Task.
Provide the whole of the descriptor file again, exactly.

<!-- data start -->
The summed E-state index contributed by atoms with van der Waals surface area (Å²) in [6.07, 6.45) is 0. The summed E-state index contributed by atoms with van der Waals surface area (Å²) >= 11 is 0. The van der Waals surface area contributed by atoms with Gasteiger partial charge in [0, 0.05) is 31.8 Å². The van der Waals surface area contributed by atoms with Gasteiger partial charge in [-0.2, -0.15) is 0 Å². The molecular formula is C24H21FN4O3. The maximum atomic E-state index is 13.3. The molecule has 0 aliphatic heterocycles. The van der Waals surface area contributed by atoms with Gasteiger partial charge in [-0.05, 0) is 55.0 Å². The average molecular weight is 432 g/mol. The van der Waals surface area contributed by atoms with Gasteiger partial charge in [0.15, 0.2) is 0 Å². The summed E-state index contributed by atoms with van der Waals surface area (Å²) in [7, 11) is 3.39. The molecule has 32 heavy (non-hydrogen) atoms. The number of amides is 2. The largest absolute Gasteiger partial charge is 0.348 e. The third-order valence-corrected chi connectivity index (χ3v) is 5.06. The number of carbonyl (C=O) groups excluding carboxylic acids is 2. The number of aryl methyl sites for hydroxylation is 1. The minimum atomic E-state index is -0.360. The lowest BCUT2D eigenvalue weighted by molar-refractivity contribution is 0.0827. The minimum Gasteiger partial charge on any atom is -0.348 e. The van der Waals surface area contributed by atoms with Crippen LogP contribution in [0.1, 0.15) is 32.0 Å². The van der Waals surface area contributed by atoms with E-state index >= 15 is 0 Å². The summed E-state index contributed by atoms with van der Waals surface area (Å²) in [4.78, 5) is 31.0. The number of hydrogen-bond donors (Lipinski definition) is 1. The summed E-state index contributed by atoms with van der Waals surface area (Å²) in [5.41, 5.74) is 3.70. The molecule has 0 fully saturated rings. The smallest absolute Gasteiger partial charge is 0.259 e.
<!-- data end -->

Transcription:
The summed E-state index contributed by atoms with van der Waals surface area (Å²) in [6.07, 6.45) is 0. The summed E-state index contributed by atoms with van der Waals surface area (Å²) >= 11 is 0. The van der Waals surface area contributed by atoms with Gasteiger partial charge in [0, 0.05) is 31.8 Å². The van der Waals surface area contributed by atoms with Gasteiger partial charge in [-0.2, -0.15) is 0 Å². The molecular formula is C24H21FN4O3. The maximum atomic E-state index is 13.3. The molecule has 0 aliphatic heterocycles. The van der Waals surface area contributed by atoms with Gasteiger partial charge in [-0.05, 0) is 55.0 Å². The average molecular weight is 432 g/mol. The van der Waals surface area contributed by atoms with Gasteiger partial charge in [0.15, 0.2) is 0 Å². The summed E-state index contributed by atoms with van der Waals surface area (Å²) in [7, 11) is 3.39. The molecule has 32 heavy (non-hydrogen) atoms. The number of amides is 2. The largest absolute Gasteiger partial charge is 0.348 e. The third-order valence-corrected chi connectivity index (χ3v) is 5.06. The number of carbonyl (C=O) groups excluding carboxylic acids is 2. The number of aryl methyl sites for hydroxylation is 1. The minimum atomic E-state index is -0.360. The lowest BCUT2D eigenvalue weighted by molar-refractivity contribution is 0.0827. The minimum Gasteiger partial charge on any atom is -0.348 e. The van der Waals surface area contributed by atoms with Crippen LogP contribution in [0.1, 0.15) is 32.0 Å². The van der Waals surface area contributed by atoms with E-state index >= 15 is 0 Å². The summed E-state index contributed by atoms with van der Waals surface area (Å²) in [4.78, 5) is 31.0. The number of hydrogen-bond donors (Lipinski definition) is 1. The summed E-state index contributed by atoms with van der Waals surface area (Å²) in [5.41, 5.74) is 3.70. The molecule has 0 fully saturated rings. The smallest absolute Gasteiger partial charge is 0.259 e.